Human monocytotropic ehrlichiosis

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Human monocytic ehrlichiosis
Ehrlichia chaffeensis
SpecialtyInfectious diseases Edit this on Wikidata

Human monocytotropic ehrlichiosis[1] is a form of ehrlichiosis associated with Ehrlichia chaffeensis.[2] This bacterium is an obligate intracellular pathogen affecting monocytes and macrophages.[3]

Symptom and signs[edit]

The most common symptoms are fever, headache, malaise, and muscle aches (myalgia). Compared to human granulocytic anaplasmosis, rash is more common.[4] Laboratory abnormalities include thrombocytopenia, leukopenia, and elevated liver tests.[citation needed]

The severity of the illness can range from minor or asymptomatic to life-threatening. CNS involvement may occur. A serious septic or toxic shock-like picture can also develop, especially in patients with impaired immunity.[5]


This disease is known to be caused by tick bites.[6]


Tick exposure is often overlooked. For patients living in high-prevalence areas who spend time outdoors, a high degree of clinical suspicion should be employed.[citation needed] Ehrlichia serologies can be negative in the acute period. Polymerase chain reaction is therefore the laboratory diagnostic tool of choice.[7]


If ehrlichiosis is suspected, treatment should not be delayed while waiting for a definitive laboratory confirmation, as prompt doxycycline therapy has been associated with improved outcomes.[8] Doxycycline is the treatment of choice.[citation needed]

Presentation during early pregnancy can complicate treatment.[9] Rifampin has been used in pregnancy and in patients allergic to doxycycline.[10]


In the US, human monocytotropic ehrlichiosis occurs across the south-central, southeastern, and mid-Atlantic states, regions where both the white-tailed deer (Odocoileus virginianus) and its ectoparasite, Lone Star ticks (Amblyomma americanum), thrive.[11][12][13]

Human monocytotropic ehrlichiosis occurs in California in Ixodes pacificus ticks and in Dermacentor variabilis ticks.[14] Nearly 600 cases were reported to the CDC in 2006. In 2001–2002, the incidence was highest in Missouri, Tennessee, and Oklahoma, as well as in people older than 60.[15]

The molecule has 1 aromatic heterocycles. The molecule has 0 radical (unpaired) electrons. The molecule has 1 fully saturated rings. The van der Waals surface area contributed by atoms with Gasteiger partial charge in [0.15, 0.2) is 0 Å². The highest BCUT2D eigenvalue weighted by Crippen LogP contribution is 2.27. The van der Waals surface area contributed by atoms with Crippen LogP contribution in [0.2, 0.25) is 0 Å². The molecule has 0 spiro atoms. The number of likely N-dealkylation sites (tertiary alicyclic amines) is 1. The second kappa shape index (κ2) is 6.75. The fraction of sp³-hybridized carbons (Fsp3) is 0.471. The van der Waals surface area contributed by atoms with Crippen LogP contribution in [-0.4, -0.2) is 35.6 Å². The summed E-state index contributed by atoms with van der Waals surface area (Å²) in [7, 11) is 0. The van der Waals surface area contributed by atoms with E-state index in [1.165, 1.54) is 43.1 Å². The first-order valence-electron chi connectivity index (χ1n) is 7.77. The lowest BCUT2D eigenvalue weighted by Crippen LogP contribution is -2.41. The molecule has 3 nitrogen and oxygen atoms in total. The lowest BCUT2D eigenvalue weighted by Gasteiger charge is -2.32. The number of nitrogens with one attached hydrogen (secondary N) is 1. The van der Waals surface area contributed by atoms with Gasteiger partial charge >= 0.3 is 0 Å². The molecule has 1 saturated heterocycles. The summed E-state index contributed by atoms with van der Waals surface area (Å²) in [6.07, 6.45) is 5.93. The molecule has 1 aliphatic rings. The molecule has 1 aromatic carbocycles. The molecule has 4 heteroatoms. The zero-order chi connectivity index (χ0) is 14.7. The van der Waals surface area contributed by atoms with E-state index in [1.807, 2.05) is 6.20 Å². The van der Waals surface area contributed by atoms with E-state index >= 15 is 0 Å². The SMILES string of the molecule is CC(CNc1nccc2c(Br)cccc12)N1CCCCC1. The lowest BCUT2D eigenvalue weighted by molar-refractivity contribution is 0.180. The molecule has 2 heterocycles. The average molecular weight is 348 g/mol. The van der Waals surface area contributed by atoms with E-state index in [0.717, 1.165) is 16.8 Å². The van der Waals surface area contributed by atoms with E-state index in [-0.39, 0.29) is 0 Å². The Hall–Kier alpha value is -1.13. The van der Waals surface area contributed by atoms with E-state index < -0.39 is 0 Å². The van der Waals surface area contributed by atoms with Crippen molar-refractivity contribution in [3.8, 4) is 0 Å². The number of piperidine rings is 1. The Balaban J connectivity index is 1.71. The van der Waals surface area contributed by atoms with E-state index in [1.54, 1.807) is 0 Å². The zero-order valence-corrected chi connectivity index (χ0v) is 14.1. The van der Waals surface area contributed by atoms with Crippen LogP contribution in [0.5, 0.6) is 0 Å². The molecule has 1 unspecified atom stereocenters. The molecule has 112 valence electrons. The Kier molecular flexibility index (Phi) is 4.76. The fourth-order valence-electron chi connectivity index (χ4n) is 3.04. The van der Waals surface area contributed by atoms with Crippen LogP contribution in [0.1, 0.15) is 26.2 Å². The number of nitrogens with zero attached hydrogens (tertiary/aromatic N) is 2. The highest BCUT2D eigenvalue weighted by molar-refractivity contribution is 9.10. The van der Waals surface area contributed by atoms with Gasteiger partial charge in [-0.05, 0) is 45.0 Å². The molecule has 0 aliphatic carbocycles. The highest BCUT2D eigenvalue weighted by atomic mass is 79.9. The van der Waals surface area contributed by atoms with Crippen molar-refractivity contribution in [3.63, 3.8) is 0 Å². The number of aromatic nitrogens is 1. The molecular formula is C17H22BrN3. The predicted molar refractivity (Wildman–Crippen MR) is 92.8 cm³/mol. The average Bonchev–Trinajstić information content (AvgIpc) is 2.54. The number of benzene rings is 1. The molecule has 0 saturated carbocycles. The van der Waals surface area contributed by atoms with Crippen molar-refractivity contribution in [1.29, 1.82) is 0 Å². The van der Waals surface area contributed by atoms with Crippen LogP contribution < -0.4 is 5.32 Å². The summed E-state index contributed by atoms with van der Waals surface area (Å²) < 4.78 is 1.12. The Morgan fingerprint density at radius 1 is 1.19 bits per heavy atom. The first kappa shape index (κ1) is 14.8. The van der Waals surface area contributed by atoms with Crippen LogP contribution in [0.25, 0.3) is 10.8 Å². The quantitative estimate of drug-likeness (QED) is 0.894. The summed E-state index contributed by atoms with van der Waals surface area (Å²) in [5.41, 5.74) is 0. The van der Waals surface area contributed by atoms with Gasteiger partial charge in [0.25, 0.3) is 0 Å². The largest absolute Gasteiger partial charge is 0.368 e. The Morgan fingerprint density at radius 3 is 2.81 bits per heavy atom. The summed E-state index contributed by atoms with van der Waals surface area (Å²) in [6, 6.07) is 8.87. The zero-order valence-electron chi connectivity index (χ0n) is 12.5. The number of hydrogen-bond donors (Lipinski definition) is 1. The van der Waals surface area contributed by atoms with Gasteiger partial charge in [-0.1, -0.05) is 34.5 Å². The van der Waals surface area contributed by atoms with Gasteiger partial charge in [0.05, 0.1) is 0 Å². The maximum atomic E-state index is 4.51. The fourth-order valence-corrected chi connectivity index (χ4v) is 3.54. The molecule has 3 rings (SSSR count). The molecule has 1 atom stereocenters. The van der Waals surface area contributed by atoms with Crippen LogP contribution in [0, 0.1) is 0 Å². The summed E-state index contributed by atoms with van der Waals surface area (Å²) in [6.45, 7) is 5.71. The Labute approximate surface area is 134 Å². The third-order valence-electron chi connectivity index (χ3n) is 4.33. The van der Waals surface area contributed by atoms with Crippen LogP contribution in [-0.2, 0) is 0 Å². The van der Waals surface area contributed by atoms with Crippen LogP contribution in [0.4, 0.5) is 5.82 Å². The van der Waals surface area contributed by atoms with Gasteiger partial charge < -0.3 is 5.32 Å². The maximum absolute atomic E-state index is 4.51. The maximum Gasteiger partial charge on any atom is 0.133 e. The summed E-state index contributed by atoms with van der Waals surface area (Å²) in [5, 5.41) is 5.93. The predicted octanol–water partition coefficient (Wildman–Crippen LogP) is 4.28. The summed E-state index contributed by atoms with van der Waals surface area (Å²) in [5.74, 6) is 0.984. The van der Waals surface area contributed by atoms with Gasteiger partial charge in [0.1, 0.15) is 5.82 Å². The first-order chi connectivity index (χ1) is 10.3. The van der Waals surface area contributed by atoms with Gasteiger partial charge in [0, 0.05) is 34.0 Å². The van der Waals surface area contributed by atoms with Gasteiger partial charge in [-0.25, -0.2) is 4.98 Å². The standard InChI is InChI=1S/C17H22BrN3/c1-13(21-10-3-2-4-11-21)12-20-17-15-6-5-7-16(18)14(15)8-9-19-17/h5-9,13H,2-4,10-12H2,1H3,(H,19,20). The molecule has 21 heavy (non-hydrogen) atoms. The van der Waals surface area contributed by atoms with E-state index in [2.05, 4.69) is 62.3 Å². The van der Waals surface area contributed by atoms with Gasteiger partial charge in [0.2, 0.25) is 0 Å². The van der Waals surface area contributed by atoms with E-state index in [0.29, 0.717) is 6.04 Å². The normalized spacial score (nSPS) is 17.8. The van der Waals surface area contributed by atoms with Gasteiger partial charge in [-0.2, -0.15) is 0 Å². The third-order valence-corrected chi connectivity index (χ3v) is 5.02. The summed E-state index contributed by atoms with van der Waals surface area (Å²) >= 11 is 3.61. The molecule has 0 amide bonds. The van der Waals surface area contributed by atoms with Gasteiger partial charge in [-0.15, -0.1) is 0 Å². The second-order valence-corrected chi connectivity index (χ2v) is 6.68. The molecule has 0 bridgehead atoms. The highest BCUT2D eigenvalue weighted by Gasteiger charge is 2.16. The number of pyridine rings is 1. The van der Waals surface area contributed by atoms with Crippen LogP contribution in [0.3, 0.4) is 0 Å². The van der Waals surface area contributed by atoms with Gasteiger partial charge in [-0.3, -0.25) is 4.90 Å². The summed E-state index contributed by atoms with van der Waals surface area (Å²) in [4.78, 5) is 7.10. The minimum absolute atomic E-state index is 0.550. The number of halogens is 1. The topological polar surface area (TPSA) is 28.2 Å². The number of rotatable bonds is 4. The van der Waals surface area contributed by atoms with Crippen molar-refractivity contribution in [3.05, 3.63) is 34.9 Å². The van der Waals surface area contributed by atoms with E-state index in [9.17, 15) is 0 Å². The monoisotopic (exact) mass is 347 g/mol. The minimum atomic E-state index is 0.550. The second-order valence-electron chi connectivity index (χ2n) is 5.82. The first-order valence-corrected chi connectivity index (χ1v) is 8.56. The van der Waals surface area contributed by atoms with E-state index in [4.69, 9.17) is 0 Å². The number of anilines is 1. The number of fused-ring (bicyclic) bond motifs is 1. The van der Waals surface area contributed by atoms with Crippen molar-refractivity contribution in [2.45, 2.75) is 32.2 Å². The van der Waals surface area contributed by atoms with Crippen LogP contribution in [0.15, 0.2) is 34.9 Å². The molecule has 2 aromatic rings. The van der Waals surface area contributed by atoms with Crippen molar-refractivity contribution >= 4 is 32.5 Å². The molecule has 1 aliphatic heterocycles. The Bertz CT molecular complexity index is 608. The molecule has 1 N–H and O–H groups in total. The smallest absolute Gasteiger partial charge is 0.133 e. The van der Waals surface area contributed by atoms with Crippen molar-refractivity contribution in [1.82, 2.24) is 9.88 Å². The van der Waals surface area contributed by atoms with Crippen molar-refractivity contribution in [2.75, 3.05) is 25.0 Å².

See also[edit]


  1. ^ Rapini, Ronald P.; Bolognia, Jean L.; Jorizzo, Joseph L. (2007). Dermatology. Mosby. pp. 1130. ISBN 978-1-4160-2999-1.
  2. ^ Schutze GE, Buckingham SC, Marshall GS, et al. (June 2007). "Human monocytic ehrlichiosis in children". Pediatr. Infect. Dis. J. 26 (6): 475–9. doi:10.1097/INF.0b013e318042b66c. PMID 17529862. S2CID 1191660.
  3. ^ Zhang, Jian-zhi; Popov, Vsevolod L.; Gao, Si; Walker, David H.; Yu, Xue-jie (March 2007). "The developmental cycle of Ehrlichia chaffeensis in vertebrate cells". Cellular Microbiology. 9 (3): 610–618. doi:10.1111/j.1462-5822.2006.00812.x. PMID 16987329. S2CID 11384349.
  4. ^ Dumler JS, Choi KS, Garcia-Garcia JC, et al. (December 2005). "Human granulocytic anaplasmosis and Anaplasma phagocytophilum". Emerging Infectious Diseases. 11 (12): 1828–34. doi:10.3201/eid1112.050898. PMC 3367650. PMID 16485466.
  5. ^ Paddock CD, Folk SM, Shore GM, et al. (November 2001). "Infections with Ehrlichia chaffeensis and Ehrlichia ewingii in persons coinfected with human immunodeficiency virus". Clinical Infectious Diseases. 33 (9): 1586–94. doi:10.1086/323981. PMID 11568857.
  6. ^ "Ehrlichiosis – Transmission". United States Center for Disease Control. 17 January 2019. Retrieved November 23, 2020.
  7. ^ Prince LK, Shah AA, Martinez LJ, Moran KA (August 2007). "Ehrlichiosis: making the diagnosis in the acute setting". Southern Medical Journal. 100 (8): 825–8. doi:10.1097/smj.0b013e31804aa1ad. PMID 17713310. S2CID 31487400.
  8. ^ Hamburg BJ, Storch GA, Micek ST, Kollef MH (March 2008). "The importance of early treatment with doxycycline in human ehrlichiosis". Medicine. 87 (2): 53–60. doi:10.1097/MD.0b013e318168da1d. PMID 18344803. S2CID 2632346.
  9. ^ Muffly T, McCormick TC, Cook C, Wall J (2008). "Human granulocytic ehrlichiosis complicating early pregnancy". Infect Dis Obstet Gynecol. 2008: 1–3. doi:10.1155/2008/359172. PMC 2396214. PMID 18509484.
  10. ^ Krause PJ, Corrow CL, Bakken JS (September 2003). "Successful treatment of human granulocytic ehrlichiosis in children using rifampin". Pediatrics. 112 (3 Pt 1): e252–3. doi:10.1542/peds.112.3.e252. PMID 12949322.
  11. ^ Kennedy AC, Marshall E (2021). "Lone Star Ticks (Amblyomma americanum): An Emerging Health Threat in Delaware". Delaware Journal of Public Health. 7 (1): 66–71. doi:10.32481/djph.2021.01.013 (inactive 18 April 2024). PMC 8352541. PMID 34467183.{{cite journal}}: CS1 maint: DOI inactive as of April 2024 (link)
  12. ^ "Ehrlichiosis: Transmission". Centers for Disease Control and Prevention. 17 January 2019. Retrieved 18 April 2024.
  13. ^ "Tickborne Diseases of the United States: Ehrlichiosis". Centers for Disease Control and Prevention. 15 December 2023. Retrieved 18 April 2024.
  14. ^ Holden K, Boothby JT, Anand S, Massung RF (July 2003). "Detection of Borrelia burgdorferi, Ehrlichia chaffeensis, and Anaplasma phagocytophilum in ticks (Acari: Ixodidae) from a coastal region of California". J. Med. Entomol. 40 (4): 534–9. doi:10.1603/0022-2585-40.4.534. PMID 14680123.
  15. ^ "Statistics and Epidemiology: Annual Cases of Ehrlichiosis in the United States". Ehrlichiosis. Division of Vector-Borne Diseases (DVBD), National Center for Emerging and Zoonotic Infectious Diseases (NCEZID), Centers for Disease Control and Prevention. 5 September 2013.

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